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The ocean is vast and filled with peril, but it is the foolhardy resilience of men that proves the crux of Joachim Rønning and Espen Sandberg’s cinematic voyage, Kon-Tiki (2012). Norway’s most expensive production to date, it was nominated for last year’s Best Foreign Language Film Oscar and now receives a UK release with both Norwegian and English-language versions available (they were shot concurrently). Charting an explorer’s journey from South America to the South Sea Islands on a tiny raft, it is an admirable and handsome picture that peaks in moments of intricately crafted tension, but which never quite captures the adventurous essence of its subject matter.
The story behind Kon-Tiki is a true one. Ethnographer Thor Heyerdahl (played with blue-eyed intensity by Pål Sverre Hagen) sets out to convince the academic establishment that Polynesia could have been – and was – settled by intrepid sailors from Peru. It’s a tale of endeavour on the high seas as Thor and his motley crew attempt to traverse the tempestuous Pacific on a vessel held together with rope, just as they hypothesised had been done hundreds of years earlier. The grand traditions of large scale drama are where Rønning and Sandberg are pitching with this and they certainly achieve that end evoking the sweep of old-fashioned epics. As the raft bobbles across the ocean, friendship and camaraderie are both tested while further danger lurks beneath the surface.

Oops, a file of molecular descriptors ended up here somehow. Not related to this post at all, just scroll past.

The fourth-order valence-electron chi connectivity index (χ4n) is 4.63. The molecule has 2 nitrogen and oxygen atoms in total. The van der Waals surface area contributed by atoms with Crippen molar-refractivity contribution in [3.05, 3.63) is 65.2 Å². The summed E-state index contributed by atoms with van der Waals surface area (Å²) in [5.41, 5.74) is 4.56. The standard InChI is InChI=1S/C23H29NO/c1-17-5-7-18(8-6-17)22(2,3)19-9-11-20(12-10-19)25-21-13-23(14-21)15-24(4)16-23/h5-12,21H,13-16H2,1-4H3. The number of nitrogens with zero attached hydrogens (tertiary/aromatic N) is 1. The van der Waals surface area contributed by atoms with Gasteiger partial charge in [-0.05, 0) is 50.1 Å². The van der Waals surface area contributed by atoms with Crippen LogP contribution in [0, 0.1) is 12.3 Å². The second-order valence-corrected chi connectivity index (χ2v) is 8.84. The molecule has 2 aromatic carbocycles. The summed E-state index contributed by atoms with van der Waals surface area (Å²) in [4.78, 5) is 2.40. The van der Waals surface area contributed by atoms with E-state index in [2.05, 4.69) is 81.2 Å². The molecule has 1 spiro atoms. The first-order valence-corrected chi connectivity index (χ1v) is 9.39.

“At least I won’t lose my leg to frostbite,” says one blood-soaked crewmate as he skirts perilously along the raft above shark-infested waters, referring to a famed explorer who found himself unipedal after an Arctic expedition. The bravura and hubris of such men in the early 20th century is the ultimate threat here, as Thor becomes consumed with completing their mission at all costs. There are several run-ins with finned predators as well as hazardous moments when leviathans swim beneath the boat straining their rudimentary construction. The intensity of such sequences is when Kon-Tiki really soars, particularly when a man is thrown overboard amongst sharks, or in the filmmakers stunning portrayal of a climactic surfing maneuver that sends the pulse racing.
These moments are far from constant though, and much of the film is given over to this fairly one-dimensional troupe as they drift beneath the baking heat, whilst the will that drives them is presented as unwavering optimism rather than reckless obsession. The scope is restricted almost entirely to Thor with his shipmates, fellow academics and even his wife of little to no consequence. While he is far from uninteresting, a film can only contain so many thousand yard stares across the sea without conveying what is behind them. In only ever managing to skim the surface, the spirit of their crusade is never really evoked. What’s left is ultimately a handsome, and at times heart-stopping voyage that never lives up to its classic forebears.